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03/11/2012

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Thomas Matia

Jack, with the exception of your first paragraph, I agree with almost all of what you said. However, it you have just re-stated the problem. We all know that there is wage inequality, and we all know that many people struggle to get by in this country. My argument is not that there is no economic divide in this country; it is that simply redistributive programs are not always the best means of bridging that gap.

Second, I speak of "redistribution of income" because that is the language used by Posner in his post. However, more than that, no one can seriously argue that the money I have legitimately worked for and earned is not mine. I have "deservedly earned it" myself. I have not stolen to acquire my wealth; I have not used fraud or duress; I have not abused anyone or taken advantage of them in acquiring any wealth; the level of income I possess is the direct result of my hard work and education. Regardless of what your opinion is of redistributive policies, you cannot seriously advocate that it is not mine.

Lastly, by stating that I cling to the status quo you ignore the essential thrust of my argument: that those who advocate redistributive policies are themselves stuck to a status quo. The idea that tax and spend policies is some kind of a panacea for all of our societal woes is a tired and worn out solution. we need better ideas. My use of words might be cliche, but it is no less accurate for it: we do throw money at social programs. Examples of institutional waste abound; programs are funded without any serious debate over the potential effectiveness of the program being funded. Examples: Cash for Clunkers; Federal Student Loan programs; computers in classrooms... I could go on. I'm sure you can think of several yourself. We need to stop the knee-jerk reaction of taxing and spending to solve problems.

CoonAndFriends

Jack: You would be right if you work under the assumption that the current job mix will stay the same in the foreseeable future - in view of the current population trends, I don't think it will.

I don't see a value in knowing what the "optimum number of college grads" is, since college graduates can (and do) also work in jobs that don't require a college degree. I sincerely doubt that the US is producing more college graduates than it needs, at least for the key sectors (though there may be too many going for careers in the humanities). In the unlikely event that it becomes easy to get a job that doesn't require any sort of higher education (not necessarily college), then you can expect families and the government to stop spending on that - in any case, I don't think higher education will harm anyone's future.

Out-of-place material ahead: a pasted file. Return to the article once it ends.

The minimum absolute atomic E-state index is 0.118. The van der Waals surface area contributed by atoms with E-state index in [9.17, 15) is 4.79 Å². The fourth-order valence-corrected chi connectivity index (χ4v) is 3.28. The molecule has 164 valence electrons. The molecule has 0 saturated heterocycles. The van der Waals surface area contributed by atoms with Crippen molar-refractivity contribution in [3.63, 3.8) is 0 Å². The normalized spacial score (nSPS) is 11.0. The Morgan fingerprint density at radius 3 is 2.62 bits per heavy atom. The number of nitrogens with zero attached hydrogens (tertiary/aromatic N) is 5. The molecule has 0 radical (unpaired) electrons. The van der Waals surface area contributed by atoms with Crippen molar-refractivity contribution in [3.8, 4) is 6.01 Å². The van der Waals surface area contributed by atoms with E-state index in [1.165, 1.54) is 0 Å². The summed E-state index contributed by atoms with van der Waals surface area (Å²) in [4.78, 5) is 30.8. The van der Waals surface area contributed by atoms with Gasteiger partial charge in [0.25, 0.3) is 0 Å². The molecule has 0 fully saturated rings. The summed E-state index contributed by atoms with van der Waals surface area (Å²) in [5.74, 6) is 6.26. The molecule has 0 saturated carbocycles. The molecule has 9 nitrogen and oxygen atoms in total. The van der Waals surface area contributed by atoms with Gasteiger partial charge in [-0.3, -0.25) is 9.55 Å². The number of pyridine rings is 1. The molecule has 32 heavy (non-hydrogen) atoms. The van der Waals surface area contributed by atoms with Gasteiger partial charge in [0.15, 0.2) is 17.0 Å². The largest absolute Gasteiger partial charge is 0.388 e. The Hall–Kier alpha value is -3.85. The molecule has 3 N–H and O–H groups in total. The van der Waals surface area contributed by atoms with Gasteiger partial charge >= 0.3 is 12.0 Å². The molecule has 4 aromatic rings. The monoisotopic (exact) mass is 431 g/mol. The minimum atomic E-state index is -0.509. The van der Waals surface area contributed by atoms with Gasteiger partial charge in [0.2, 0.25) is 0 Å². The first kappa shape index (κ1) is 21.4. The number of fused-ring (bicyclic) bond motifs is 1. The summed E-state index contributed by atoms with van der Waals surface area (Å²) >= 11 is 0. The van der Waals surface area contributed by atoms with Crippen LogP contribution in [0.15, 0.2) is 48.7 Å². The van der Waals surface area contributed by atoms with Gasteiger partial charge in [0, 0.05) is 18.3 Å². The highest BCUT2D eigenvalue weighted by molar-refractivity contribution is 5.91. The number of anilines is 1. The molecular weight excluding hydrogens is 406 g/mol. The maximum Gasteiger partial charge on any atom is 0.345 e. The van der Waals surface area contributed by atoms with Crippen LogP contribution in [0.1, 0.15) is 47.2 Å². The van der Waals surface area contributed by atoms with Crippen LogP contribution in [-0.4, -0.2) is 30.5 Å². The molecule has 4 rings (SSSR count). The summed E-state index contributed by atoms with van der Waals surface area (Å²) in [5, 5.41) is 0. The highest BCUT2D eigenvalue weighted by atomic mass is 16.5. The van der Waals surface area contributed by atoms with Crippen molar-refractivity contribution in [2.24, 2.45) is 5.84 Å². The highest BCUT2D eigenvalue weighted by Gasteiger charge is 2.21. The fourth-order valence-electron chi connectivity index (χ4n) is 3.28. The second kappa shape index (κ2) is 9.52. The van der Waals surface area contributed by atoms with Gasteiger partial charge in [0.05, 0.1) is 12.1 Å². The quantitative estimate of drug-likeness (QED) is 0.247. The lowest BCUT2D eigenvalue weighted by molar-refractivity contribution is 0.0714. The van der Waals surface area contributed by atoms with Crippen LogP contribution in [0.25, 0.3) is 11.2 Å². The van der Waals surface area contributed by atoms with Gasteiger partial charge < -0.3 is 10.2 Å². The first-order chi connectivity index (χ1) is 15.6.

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NEH

Thomas, "Tax & Spend" mentality? How about the "Cut Taxes & Spend" mentality? This will bring us closer to Edge of the Budgetary & Depression/Recession Abyss far faster and creates even greater Budgetary problems that need too be resolved... ;)

Thomas

NEH, I couldn't agree with you more. It's not as if either side of The Aisle has a monopoly on spending. Clearly, both sides need to cut back on spending. Moreover, if I had to choose, I would choose to cut back on the spending programs of the Right. We might be wasting money by spending loads of money on healthcare and clunkers, but at least we get some marginal benefit out of it. I cannot say the same about defense spending...

Jack

Thomas: Well, you're right in that the solution is not easy. But GIVEN that we've gone much to far down the unsustainable road of massive wage/wealth inequity we do have to find a way back.

First, let's consider some of the costs to us all and what remains of our economy:

The "financial sector" that in our heyday of being the mfg powerhouse of the nation has ballooned into a monster from what was, and should be, a fairly boring little sideshow of clearing payments and facilitating beneficial mergers blessed by a fully awake Anti-Trust Division.

What these SOB's have and ARE doing to us today is proprietary trading for their own account with we the taxpayers and Goldman's "muppets" (clients) as the patsies.